Selections that isolate recombinant mitochondrial genomes in animals

  1. Hansong Ma
  2. Patrick H O'Farrell  Is a corresponding author
  1. University of California, San Francisco, United States
5 figures and 2 additional files


Without selection, no recombination was detected in a stable heteroplasmic line after 60 generations.

(A) Mutants at the BglII and XhoI sites of mtDNA used in this study (Xu et al., 2008; Ma et al., 2014). The mitochondrial genome of Drosophila resembles that of mammals. It has little intergenic spacing, and encodes 13 polypeptides, all of which are involved in oxidative phosphorylation as well as 22 tRNAs and two rRNAs required for mtDNA translation. A single non-coding region (∼5 kb) called the ‘AT-rich region’ (dark brown) as it contains >90% A and T residues includes origins of replication and some repeated sequences of unknown function (Lewis et al., 1994). The genome contains one BglII and one XhoI site in the coding regions of mt:ND2 and mt:CoI, respectively. (B) No wild-type genome was detected by Southern blotting analysis in heteroplasmic lines where mt:ND2del1 and mt:CoIT300I were maintained in the same population for more than 60 generations at 29°C. In the heteroplasmic lane, 40 adults were sacrificed and their mtDNA were cut with both BglII and XhoI, and probed by a DIG-labeled sequence that hybridizes to mt1579–mt2369. The sensitivity of the Southern analysis was measured by loading a series of dilutions of wild-type mtDNA cut with both enzymes from 40 adult flies.
Figure 2 with 1 supplement
Selection revealed homologous recombination in a heteroplasmic line containing the ATP6[1] genome and the temperature-sensitive double-mutant: mt:ND2del1 + mt:CoIT300I.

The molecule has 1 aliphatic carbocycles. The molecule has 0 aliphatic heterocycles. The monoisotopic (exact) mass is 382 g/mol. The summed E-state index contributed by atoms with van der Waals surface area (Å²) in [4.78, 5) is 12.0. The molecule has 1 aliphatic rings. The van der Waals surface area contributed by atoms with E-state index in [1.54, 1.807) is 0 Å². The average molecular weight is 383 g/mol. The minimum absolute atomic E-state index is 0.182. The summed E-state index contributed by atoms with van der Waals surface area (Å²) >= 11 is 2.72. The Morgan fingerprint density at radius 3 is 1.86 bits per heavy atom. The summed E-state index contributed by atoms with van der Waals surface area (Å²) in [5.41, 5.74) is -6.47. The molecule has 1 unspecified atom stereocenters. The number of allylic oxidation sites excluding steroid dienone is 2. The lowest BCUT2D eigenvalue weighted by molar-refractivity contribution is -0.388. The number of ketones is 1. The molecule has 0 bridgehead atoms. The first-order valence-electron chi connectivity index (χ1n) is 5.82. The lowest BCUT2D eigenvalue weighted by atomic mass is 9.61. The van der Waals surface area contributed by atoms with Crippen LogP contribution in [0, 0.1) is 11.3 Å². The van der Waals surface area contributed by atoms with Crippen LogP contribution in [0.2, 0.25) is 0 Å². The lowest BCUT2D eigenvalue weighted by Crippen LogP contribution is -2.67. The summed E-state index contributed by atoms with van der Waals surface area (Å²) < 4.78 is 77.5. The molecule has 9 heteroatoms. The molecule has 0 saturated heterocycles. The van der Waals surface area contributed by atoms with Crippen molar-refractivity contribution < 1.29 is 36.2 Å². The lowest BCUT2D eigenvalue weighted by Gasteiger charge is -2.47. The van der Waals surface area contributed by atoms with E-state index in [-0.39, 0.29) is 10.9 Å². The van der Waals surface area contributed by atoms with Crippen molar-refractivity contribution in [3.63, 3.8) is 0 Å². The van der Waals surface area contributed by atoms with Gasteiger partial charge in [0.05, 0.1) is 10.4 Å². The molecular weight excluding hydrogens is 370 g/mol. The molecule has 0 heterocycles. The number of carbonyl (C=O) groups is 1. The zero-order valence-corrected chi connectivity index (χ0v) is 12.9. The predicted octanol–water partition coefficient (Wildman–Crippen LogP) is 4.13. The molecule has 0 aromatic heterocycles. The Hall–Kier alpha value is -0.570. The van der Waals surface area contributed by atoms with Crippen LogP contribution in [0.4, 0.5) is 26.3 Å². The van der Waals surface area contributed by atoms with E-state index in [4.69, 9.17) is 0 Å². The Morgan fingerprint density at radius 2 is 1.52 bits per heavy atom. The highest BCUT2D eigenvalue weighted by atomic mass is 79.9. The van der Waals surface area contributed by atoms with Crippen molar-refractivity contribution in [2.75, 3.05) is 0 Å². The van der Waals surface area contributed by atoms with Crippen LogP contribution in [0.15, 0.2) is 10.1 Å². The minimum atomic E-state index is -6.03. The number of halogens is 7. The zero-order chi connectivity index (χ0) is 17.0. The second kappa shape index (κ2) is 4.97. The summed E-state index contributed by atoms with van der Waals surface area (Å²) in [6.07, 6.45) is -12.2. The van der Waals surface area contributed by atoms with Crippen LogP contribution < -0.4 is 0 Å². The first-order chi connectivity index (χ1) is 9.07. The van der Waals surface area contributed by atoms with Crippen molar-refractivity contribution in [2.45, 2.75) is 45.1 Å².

(A) The abundance the ATP6[1] genome declined when co-resident with mt:ND2del1 + mt:CoIT300I at 29°C. After several generations, the flies at 29°C started to die. (B) A combination of a restriction fragment length polymorphism and a restriction site difference reveals the emergence of a recombinant genome. mtDNA isolated from 40 adults from each generation was cut with EcoRI in the presence or absence of XhoI. The schematics show the distribution of the EcoRI and XhoI sites on the whole parental genomes (left) and a detail of the largest EcoRI fragment with the position (purple bar) of a hybridization probe (center). Southern analysis shows single and double cut samples taken at different generations during the selection. Only the two parental bands were detected early, from G0 to G5 (shown for G3). From G6 onward, a third EcoRI fragment appeared that had a length characteristic of the mt:ND2del1 + mt:CoIT300I genome but with a XhoI site. By G7, the ATP6[1] specific fragment was not detected while a new apparently recombinant genome dominated the population. (C) Detailed maps of three genomes sequenced by PacBio SMRT. Red lines indicate mismatches between ATP6[1] and mt:ND2del1 + mt:CoIT300I sequences. The ATP6[1] genome also lacks ∼1.6 kb of the AT-rich region (two type I repeats and two type II repeats, see Figure 2—figure supplement 1A for details). Pink arrows indicate approximate points of exchange with the given range defined by the nearest neighboring polymorphisms (see deposited full sequences in GenBank as KT174472, KT174473 and KT174474). (D) Proposed progression leading to the recombinant. The original ATP6[1] genome is still displaced, but the newly emerged recombinant competes effectively and persists. By generation 6, the abundance of the recombinant genome is sufficient to complement the temperature-sensitive genome so that some viable flies sustain the line. Over subsequent generations at 29°C, the recombinant genome increases in relative abundance because of selection against the temperature-sensitive genome.
Figure 2—figure supplement 1
mtDNA maps for the two parental genotypes (ATP6[1], mt:ND2del1 + mt:CoIT300I) and two other recombinants.

(A) Schematic illustration of repeat structure of the AT-rich regions of ATP6[1] and mt:ND2del1 + mt:CoIT300I genomes. (B) mtDNA map of two other recombinants. The size of the recombinant genomes was determined by Southern analysis as described in Figure 2B. The coding region was amplified by PCR followed by standard sequencing. We do not have accurate sequence for the non-coding region. The pink arrow indicates approximate points of exchange with the given range defined by the nearest neighboring polymorphisms. Black arrows indicate the two ends of the coding region that has been sequenced.